According to GSMA’s Digital Entrepreneurship in Kenya 2014 report, 99% of internet subscribers in Kenya access the internet through mobile devices. Kenya has been the leader in mobile banking, with apps like M-PESA, Zoona, and others. When taking TechChange’s Mobile Phones for Public Health online course with a group of 10 colleagues at PATH, I was curious to learn what mHealth looked like in Kenya and learn what lessons I can apply to my mHealth programs in Bihar, India. As part of my final project for the course, I asked Debjeet Sen, one of my colleagues at PATH based in Kisumu, Kenya, to share his views on the state of mHealth interventions in Kenya.

Like other developing countries, mHealth in Kenya primarily focuses on two core areas:

1. Data collection, where mobile devices replace and/or complement traditional paper-based tools;

2. Behaviour change, where mobile devices are used to disseminate key messages and good practices among communities.

And like any low-resource setting, there are inherent challenges in rolling out mHealth interventions, so it is important to be cognizant of them and develop appropriate counter-strategies.

mHealth training for CHWs in Kenya photo 1Community health workers (CHWs) during a mHealth training in Kenya

Here are a few challenges that Debjeet sees mHealth interventions face in Kenya:

  1. Multiple mHealth interventions have remained at the pilot stage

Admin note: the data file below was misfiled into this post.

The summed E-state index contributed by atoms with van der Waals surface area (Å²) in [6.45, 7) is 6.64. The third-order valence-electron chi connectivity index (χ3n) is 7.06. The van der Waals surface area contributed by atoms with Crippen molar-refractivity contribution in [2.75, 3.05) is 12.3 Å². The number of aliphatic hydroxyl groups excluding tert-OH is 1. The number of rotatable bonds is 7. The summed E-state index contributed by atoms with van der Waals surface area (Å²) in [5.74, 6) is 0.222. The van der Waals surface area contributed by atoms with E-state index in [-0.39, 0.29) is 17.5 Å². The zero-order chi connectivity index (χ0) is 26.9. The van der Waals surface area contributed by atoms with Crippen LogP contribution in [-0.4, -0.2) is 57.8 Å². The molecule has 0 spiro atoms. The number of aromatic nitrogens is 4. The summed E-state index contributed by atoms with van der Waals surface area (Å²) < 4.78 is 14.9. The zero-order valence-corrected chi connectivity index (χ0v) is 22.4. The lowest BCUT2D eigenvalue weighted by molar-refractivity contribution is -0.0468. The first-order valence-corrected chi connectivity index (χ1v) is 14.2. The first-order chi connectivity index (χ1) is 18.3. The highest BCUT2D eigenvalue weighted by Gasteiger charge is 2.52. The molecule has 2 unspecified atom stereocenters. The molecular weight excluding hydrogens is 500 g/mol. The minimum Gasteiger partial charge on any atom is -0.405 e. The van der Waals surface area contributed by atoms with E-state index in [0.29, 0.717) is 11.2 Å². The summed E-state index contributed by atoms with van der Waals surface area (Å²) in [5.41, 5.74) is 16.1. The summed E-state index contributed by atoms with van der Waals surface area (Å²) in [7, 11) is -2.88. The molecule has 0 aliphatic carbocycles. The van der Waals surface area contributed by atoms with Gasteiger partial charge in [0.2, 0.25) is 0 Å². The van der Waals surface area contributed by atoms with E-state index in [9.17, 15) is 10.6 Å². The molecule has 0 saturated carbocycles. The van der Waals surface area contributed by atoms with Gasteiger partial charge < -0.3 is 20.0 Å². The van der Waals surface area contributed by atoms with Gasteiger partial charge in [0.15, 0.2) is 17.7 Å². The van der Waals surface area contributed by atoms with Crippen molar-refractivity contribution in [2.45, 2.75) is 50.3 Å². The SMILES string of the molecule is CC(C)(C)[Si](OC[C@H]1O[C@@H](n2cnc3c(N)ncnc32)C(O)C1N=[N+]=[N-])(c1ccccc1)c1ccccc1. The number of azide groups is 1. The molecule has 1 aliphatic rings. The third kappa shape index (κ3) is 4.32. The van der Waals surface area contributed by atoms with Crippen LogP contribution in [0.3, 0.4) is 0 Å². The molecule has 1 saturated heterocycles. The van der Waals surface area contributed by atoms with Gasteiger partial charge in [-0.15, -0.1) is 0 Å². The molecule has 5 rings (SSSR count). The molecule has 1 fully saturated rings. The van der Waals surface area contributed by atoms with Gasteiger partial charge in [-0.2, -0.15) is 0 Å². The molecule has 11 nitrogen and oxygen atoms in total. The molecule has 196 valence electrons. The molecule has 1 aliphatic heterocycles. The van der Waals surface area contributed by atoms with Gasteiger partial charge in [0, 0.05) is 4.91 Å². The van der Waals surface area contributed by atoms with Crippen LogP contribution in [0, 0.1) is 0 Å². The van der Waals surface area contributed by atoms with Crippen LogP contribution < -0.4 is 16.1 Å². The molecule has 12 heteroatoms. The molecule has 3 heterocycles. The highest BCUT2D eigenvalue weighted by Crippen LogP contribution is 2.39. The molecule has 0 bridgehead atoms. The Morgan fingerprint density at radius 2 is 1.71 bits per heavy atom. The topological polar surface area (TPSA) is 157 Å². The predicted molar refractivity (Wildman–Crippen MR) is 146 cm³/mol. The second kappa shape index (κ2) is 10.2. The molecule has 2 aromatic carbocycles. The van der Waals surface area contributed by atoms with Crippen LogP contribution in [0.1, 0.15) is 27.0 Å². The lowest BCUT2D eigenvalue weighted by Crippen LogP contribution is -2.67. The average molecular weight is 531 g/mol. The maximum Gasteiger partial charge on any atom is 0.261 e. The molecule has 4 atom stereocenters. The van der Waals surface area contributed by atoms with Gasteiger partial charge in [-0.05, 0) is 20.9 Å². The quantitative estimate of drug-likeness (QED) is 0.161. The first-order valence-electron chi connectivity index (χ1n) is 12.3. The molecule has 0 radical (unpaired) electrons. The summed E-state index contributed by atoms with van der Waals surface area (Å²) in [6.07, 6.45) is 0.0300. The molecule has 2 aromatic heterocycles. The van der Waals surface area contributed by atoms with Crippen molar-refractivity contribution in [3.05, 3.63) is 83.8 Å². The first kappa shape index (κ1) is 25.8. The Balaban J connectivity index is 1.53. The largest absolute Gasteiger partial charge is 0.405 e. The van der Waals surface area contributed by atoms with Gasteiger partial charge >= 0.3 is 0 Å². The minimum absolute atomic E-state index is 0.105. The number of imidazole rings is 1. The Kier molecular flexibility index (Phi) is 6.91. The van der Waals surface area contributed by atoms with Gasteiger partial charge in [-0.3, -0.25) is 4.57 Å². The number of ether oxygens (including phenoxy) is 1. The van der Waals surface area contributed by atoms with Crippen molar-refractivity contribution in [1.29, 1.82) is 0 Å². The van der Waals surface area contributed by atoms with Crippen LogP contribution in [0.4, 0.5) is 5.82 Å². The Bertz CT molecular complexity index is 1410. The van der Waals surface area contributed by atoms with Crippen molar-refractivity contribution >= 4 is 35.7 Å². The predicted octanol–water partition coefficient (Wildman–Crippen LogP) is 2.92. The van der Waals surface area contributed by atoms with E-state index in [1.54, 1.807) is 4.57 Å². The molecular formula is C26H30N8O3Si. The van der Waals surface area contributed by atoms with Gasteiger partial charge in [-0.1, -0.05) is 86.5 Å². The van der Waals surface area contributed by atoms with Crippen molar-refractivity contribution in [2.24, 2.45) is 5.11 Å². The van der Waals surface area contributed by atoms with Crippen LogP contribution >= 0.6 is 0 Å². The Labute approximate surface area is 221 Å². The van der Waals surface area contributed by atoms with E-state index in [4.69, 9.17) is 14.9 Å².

Many mHealth interventions in Kenya have not yet been integrated into larger health and information technology systems due to the absence of a clear scale-up strategy in the pilot project design and a lack of consensus on common software and hardware requirements. Different projects use different handsets with different operating systems for different mobile platforms. Aligning individual mHealth projects with regional and national management information systems (MIS) is necessary, but may not necessarily happen, as mHealth projects often function autonomously. Wherever possible, it is important to integrate mHealth data streams with existing MIS platforms in order to prevent duplication and mixing of data.

  1. Many mHealth projects rely on the use of smartphones

Smartphones can be expensive and beyond the purchasing power of Kenyan government institutions and individuals. Most people continue to rely on low-end phones, which are cheap and widely available.

  1. Scarcity of a reliable power source

Electricity supply in Kenya is unreliable and regular electricity is mostly available only in semi-urban and urban areas. Since graphics-enabled smartphones are highly power-intensive, any mHealth project that relies on smartphones may face challenges if users struggle to keep their phones regularly charged.

However, there are opportunities that can help tackle these mHealth challenges:

  1. Almost universal penetration of cell phones

Kenya has a very strong base for implementing mHealth projects, partly because Kenyans are familiar with the use of mobile phones for functions other than just making and receiving calls. Mobile banking app like M-PESA is used by tens of millions of Kenyans. In fact, many financial transactions in the social sector, such as paying for trainings and workshops, issuing stipends to community health workers (CHWs), and transferring conditional cash transfers are all done through M-PESA. In a way, this extensive use of M-PESA for the social sector is already (indirectly) helping improve mHealth outcomes.